There you are, floating freely in the amniotic fluid of your mother’s womb, your existence a blissful state between consciousness and dreaming. Her soothing presence surrounds and envelopes you with the peace and safety of absolute love. There is no measure of time except the ceaseless pulse of her reassuring heart. Suddenly, between one beat of her heart and the next you are expelled from this paradisaical environment. You feel an uncomfortable pressure against the soft crown of your head as it’s thrust into the cold exposed air. Your eyes squint directly into a harsh, fluorescent light as your tiny, helpless body is wrenched by enormous, uncaring hands into a world of pain.
You cling to the memory of pleasant sensation even as they are cleaved from you forever. You undertake the only options available you. Your squalling is meant to announce your discomfort yes, but also to make it clear you do not consent to what is taking place.
But your birth nightmare has only just begun. What’s coming next will make these traumas pale in comparison. No sooner have you found some small comfort in the bosom of the mother who carried you to term than you are once again taken up by the hairy, rubber-gloved arms. They take you to another room. There, your infant body is strapped down at the head, wrists, and ankles to the unforgiving surface of a hard plastic backboard. The huge, clumsy fingers on the hands pinch and tug at the sensitive piece of anatomy between your legs. The first awareness of the existence of your penis is a result of these violations.
Unable to come to terms with the cruelty of your predicament you scream even louder, exhausted from the effort, hopelessly frustrated by the futility of it. The hands now wield steel forceps and a scalpel. While the forceps pull the sensitive foreskin away from the glans of your penis, the doctor uses the scalpel to hack away the protective natural sheathe of skin estimated to contain between twenty to seventy thousand nerve endings. Blood and screams result. Congratulations, you’re a boy.
This is how the majority of American men were introduced to this world, which is to say by the non-consensual removal of a vital part of their sexual anatomy. Despite no proven medical benefit there is no law against male neonatal circumcision, and its prevalence in the United States is encouraged by the tacit endorsement of medical bodies like the American Academy of Pediatrics.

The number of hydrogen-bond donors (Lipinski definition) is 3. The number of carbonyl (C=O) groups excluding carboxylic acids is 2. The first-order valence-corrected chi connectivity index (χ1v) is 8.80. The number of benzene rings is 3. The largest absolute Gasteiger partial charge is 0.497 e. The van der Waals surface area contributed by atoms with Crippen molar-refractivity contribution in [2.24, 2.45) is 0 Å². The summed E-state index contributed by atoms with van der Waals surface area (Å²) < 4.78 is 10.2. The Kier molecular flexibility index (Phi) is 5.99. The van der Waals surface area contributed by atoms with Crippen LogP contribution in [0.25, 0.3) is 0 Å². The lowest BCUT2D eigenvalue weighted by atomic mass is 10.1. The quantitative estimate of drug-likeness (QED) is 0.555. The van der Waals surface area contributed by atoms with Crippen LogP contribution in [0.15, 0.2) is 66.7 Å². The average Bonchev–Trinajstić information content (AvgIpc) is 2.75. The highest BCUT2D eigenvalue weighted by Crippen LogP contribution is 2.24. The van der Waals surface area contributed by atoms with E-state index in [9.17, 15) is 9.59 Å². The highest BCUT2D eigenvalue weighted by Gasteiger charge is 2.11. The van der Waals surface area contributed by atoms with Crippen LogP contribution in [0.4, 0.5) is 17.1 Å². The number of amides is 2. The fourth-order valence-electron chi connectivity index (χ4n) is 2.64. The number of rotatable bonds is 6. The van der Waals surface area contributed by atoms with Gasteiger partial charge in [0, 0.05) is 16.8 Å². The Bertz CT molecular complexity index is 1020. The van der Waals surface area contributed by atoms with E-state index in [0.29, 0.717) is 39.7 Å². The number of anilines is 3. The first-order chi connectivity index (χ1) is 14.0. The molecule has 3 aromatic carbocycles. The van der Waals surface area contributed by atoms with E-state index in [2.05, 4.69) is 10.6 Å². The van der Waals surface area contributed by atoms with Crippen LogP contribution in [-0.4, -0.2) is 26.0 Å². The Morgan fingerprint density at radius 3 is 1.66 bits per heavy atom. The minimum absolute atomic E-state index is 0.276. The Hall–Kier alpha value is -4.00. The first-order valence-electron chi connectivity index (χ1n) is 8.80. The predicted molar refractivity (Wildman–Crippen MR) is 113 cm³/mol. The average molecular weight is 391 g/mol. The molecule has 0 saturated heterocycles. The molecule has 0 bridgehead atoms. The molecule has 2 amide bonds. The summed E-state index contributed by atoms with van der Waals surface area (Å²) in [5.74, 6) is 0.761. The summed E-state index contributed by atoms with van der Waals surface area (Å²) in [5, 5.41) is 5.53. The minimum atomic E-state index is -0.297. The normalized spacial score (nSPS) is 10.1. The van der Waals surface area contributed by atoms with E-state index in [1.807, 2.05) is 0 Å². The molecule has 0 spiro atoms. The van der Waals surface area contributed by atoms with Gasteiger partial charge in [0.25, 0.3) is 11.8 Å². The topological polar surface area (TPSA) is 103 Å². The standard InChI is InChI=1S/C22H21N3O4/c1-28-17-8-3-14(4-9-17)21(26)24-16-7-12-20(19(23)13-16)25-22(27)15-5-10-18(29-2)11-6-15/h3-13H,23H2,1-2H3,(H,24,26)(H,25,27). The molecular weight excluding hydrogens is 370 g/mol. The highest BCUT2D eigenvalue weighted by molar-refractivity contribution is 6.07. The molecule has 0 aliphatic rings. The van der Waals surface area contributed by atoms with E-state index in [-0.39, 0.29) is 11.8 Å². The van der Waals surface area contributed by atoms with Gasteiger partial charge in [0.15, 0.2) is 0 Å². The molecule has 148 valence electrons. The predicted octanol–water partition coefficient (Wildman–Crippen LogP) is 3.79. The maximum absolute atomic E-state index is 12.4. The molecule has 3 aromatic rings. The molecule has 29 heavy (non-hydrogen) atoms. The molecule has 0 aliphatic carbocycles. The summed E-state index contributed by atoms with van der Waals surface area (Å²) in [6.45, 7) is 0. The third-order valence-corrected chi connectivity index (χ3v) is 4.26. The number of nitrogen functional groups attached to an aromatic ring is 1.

The rate of male neonatal circumcision in the United States is estimated to be around fifty five percent. This puts it at roughly the same level as Muslim countries in Africa and the Middle East, where the practice is performed for religious reasons. It begs the questions why there is similarly high prevalence of male circumcision in a secular country like the United States.
Cultural bias for circumcision in the United States obscures understanding of the issue and aids in the continuation of male genital mutilation on a national level. The term ‘circumcision’ itself demonstrates this bias. When the procedure is performed on women, it is accurately referred to as female genital mutilation. Meanwhile, the male equivalent is described by a more innocuous term with medical connotations. This example is one of many which demonstrate a widespread cultural bias and partially explain the lack of discussion and awareness surrounding the topic.
The North American bias for circumcision is also evident in the position of the country’s medical associations, such as the American Academy of Pediatrics. The AAP’s position on circumcision, released in a 2007 technical report, amounts to tacit endorsement. While it admits that the “health benefits are not great enough to recommend routine circumcision for all male newborns,” it somehow concludes that “preventive health benefits of elective circumcision of male newborns outweigh the risks of the procedure.”
The report utilized a number of complex scientific studies to justify its position, the most important of which were performed in Kenya, South Africa, and Uganda from 2005 to 2007. These studies showed male circumcision provided an average 55% reduction in the transmission of the HIV virus through heterosexual sex. The AAP report concluded that, because of its potential for reducing risk of STIs (especially HIV), UTI’s, and penile cancer, the benefits of male neonatal circumcision outweigh the risks.
This position is not unanimously shared by the international medical community. Many Western medical bodies outside of the United States, including the Royal Dutch Medical Association, find the AAP’s position weak, and its conclusions the result of cultural bias. The RDMA, responding directly to the AAP’s 2007 statement, had this to say:
There are no compelling health arguments in favor of circumcision, while it can have serious long-term urological, psychological and sexual consequences. And performing medically unwarranted circumcision of underage boys conflicts with good medical practice. Male infant circumcision conflicts with children’s rights and the doctors’ oath not to do harm. Source
Debunking the Circumcision/HIV Myth
The AAP’s use of the African studies to support circumcision in American males is dubious for a number of reasons. First, the studies have been directly contradicted by others, leaving the truth of their findings in doubt. Second, they were conducted in African countries where HIV rates are hyperendemic (over 15% of the general population). This is a far different situation than the one which exists in the United States–a country which, according to statistics released by the Center for Disease Control and Prevention in 2007, has an HIV rate around .0001%. The efficacy of circumcision in reducing HIV transmission in a first world country with such relatively low rates of HIV based on the results of the African studies can only be speculated. The same can be said of the lowered transmission of other sexually transmitted diseases, for which the data is similarly week.